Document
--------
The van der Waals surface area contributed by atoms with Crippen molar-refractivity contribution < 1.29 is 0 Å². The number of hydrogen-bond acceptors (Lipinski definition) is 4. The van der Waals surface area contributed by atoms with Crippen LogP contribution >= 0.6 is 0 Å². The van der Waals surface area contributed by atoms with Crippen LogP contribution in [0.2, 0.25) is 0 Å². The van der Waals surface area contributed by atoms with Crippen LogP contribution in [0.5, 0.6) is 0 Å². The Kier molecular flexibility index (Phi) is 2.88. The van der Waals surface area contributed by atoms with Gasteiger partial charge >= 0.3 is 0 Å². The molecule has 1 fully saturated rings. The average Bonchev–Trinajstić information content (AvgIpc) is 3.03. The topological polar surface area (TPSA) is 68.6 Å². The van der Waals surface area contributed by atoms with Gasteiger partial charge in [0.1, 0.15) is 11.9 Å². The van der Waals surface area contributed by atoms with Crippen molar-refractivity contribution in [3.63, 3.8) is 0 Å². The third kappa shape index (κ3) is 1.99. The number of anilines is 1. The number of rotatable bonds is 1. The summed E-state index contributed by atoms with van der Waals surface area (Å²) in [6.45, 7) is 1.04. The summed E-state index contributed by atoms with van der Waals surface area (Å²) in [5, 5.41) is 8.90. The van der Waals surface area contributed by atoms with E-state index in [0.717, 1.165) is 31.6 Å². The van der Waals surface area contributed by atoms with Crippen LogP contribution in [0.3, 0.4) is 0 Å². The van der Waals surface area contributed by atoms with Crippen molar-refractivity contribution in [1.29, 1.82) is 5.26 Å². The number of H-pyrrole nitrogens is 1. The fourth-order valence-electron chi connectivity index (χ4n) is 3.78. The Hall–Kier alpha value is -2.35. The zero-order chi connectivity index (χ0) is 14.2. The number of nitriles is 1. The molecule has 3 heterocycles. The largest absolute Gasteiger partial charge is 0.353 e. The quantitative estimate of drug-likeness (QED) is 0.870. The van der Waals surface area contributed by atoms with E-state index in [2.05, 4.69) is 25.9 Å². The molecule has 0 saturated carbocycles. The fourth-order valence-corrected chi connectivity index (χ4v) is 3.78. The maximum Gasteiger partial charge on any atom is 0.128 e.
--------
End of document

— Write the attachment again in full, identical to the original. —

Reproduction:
The van der Waals surface area contributed by atoms with Crippen molar-refractivity contribution < 1.29 is 0 Å². The number of hydrogen-bond acceptors (Lipinski definition) is 4. The van der Waals surface area contributed by atoms with Crippen LogP contribution >= 0.6 is 0 Å². The van der Waals surface area contributed by atoms with Crippen LogP contribution in [0.2, 0.25) is 0 Å². The van der Waals surface area contributed by atoms with Crippen LogP contribution in [0.5, 0.6) is 0 Å². The Kier molecular flexibility index (Phi) is 2.88. The van der Waals surface area contributed by atoms with Gasteiger partial charge >= 0.3 is 0 Å². The molecule has 1 fully saturated rings. The average Bonchev–Trinajstić information content (AvgIpc) is 3.03. The topological polar surface area (TPSA) is 68.6 Å². The van der Waals surface area contributed by atoms with Gasteiger partial charge in [0.1, 0.15) is 11.9 Å². The van der Waals surface area contributed by atoms with Crippen molar-refractivity contribution in [3.63, 3.8) is 0 Å². The third kappa shape index (κ3) is 1.99. The number of anilines is 1. The number of rotatable bonds is 1. The summed E-state index contributed by atoms with van der Waals surface area (Å²) in [6.45, 7) is 1.04. The summed E-state index contributed by atoms with van der Waals surface area (Å²) in [5, 5.41) is 8.90. The van der Waals surface area contributed by atoms with E-state index in [0.717, 1.165) is 31.6 Å². The van der Waals surface area contributed by atoms with Crippen LogP contribution in [0.3, 0.4) is 0 Å². The van der Waals surface area contributed by atoms with Crippen molar-refractivity contribution in [1.29, 1.82) is 5.26 Å². The number of H-pyrrole nitrogens is 1. The fourth-order valence-electron chi connectivity index (χ4n) is 3.78. The Hall–Kier alpha value is -2.35. The zero-order chi connectivity index (χ0) is 14.2. The number of nitriles is 1. The molecule has 3 heterocycles. The largest absolute Gasteiger partial charge is 0.353 e. The quantitative estimate of drug-likeness (QED) is 0.870. The van der Waals surface area contributed by atoms with E-state index in [2.05, 4.69) is 25.9 Å². The molecule has 0 saturated carbocycles. The fourth-order valence-corrected chi connectivity index (χ4v) is 3.78. The maximum Gasteiger partial charge on any atom is 0.128 e.